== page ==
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Blockchain Technology Should Be Better For The Environment

By Tyler S. - Crypto Investor- 13-03-2021

It is no longer a secret that the United States has reaffirmed its pledge to reduce greenhouse emissions and to take an active role in the global effort to normalize environmentally sustainable policies. This dramatic shift in policymaking would encourage the implementation and establishment of more rigorous solutions to climate change. Unquestionably, the re-entry of the United States into a climate change dialogue is symbolic of the severity of the situation and the dramatic decisions that governments will obviously make to achieve the ecological objectives set in Paris, recognized as the Paris Agreement.

The growing effect of emerging technology on the pursuit of a sustainable world is at the core of this political and economic restructuring. You would want inventions to make a meaningful contribution to this revolution. It is pointless to spend trillions of dollars in creating new technology without considering the long-term tendency of adherence to the 2030 Sustainable Development Goals, especially on environmental sustainability issues. It is also essential to examine the feasibility of blockchain from the environmentalist's vital lenses.

Blockchain has been one of the most revered innovations in the last few years thanks to the increasing adoption of digital properties. The prospect of enabling a modern order of monetary services has pushed technology into the hallowed domain of technologies that are powerful enough to ignite the Fourth Industrial Revolution. At the moment, though, the most commonly adopted use of blockchain technology—Bitcoin (BTC)—tends to draw unwelcome headlines about its position in climate change.

Bitcoin uses a method called mining to mint new coins. This allows miners to solve complicated problems with sophisticated computing machines in order to build new blocks and earn new coins as incentives. It goes without saying that this system plays a crucial role in protecting the network against abuse and double spending. Since Bitcoin depends on a shared consensus approach, it is also logical why it has aimed to substitute intermediaries with a nodal-based authentication method, known as proof-of-work or PoW. Here, the effort to distribute processing resources to the network increases the odds of appearing as a stakeholder at the moment.

While this solution is praiseworthy, it is not environmentally sustainable. The sheer number of resources needed to support the Bitcoin network has been under extreme scrutiny. The carbon footprint of Bitcoin's industrial mining activities is equivalent to that of New Zealand. Another telling aspect of PoW's environmental frustration came to light in 2019, when analysts found that blockchain mining accounted for 0.2% of the world's energy use.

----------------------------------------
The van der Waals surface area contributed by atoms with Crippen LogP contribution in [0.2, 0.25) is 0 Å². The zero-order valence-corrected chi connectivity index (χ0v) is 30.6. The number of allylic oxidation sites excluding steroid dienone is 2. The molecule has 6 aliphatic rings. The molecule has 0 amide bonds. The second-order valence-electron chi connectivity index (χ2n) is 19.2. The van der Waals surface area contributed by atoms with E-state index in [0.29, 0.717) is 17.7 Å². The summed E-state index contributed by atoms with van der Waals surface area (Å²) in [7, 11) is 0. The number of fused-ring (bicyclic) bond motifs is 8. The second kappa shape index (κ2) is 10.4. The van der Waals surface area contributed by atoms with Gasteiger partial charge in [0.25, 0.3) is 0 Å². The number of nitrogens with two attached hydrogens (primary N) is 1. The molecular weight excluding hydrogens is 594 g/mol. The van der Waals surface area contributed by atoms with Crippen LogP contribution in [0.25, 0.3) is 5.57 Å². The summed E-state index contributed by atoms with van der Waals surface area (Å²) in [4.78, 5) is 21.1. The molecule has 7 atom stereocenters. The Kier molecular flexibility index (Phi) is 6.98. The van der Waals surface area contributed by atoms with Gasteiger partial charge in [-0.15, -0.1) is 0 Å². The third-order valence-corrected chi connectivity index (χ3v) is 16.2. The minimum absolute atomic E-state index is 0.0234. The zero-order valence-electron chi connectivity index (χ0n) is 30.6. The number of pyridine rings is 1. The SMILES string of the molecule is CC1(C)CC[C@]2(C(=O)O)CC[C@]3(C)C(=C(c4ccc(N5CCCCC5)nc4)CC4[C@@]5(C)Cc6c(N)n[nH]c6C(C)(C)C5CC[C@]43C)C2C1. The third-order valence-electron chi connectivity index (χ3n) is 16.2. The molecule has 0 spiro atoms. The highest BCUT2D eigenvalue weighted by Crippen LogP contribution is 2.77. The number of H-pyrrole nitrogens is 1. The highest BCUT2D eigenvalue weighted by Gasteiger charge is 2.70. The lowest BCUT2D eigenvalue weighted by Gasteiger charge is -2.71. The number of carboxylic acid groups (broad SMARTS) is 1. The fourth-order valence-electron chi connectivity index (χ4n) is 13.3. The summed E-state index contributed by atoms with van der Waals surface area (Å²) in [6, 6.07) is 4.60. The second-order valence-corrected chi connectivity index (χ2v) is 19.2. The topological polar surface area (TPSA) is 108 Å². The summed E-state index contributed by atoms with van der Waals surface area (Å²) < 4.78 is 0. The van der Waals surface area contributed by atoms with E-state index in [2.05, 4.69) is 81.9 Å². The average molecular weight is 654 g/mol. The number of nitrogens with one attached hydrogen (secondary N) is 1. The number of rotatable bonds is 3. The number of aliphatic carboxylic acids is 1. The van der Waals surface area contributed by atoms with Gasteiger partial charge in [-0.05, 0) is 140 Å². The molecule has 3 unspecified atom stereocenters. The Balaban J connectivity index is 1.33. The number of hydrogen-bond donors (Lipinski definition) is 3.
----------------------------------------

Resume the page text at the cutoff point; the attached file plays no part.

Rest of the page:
Exceptionally, the new, yet explosive, blockchain industry has produced a number of other consensus models. These alternatives are planned to remove the shortcomings of the proof-of-work process. As such, they're more in tune with the environmental movement. Any of the versions presented over the years include proof-of-stake, functional Byzantine fault resistance, proof-of-burn and proof-of-weight. Instead of requiring miners to solve issues, these models opt for less energy-intensive activities to protect blockchain networks and verify transactions.

For e.g., PoS increases the position of validators to participants who are economically dedicated to the ecosystem. Here, the algorithm selects validators from a list of individuals or institutions who have locked the requisite number of coins on the blockchain.

Conversely, proof-of-weight weighs the wealth or credibility of participants in the collection of validators, whereas proof-of-burn measures the willingness of network members to burn coins—to submit coins to an irreparable address. Notably, both of these models are moving away from the electricity-consuming method of PoW and handpick validators based on their dedication to guaranteeing that the network stays in a stable state.

The feasibility of blockchain technology and its environmental protection are intertwined, as illustrated in this document. For what it is worth, the advent of a multitude of compromise structures is an indicator that deliberate efforts to reduce the excesses of blockchain energy usage are now producing results.

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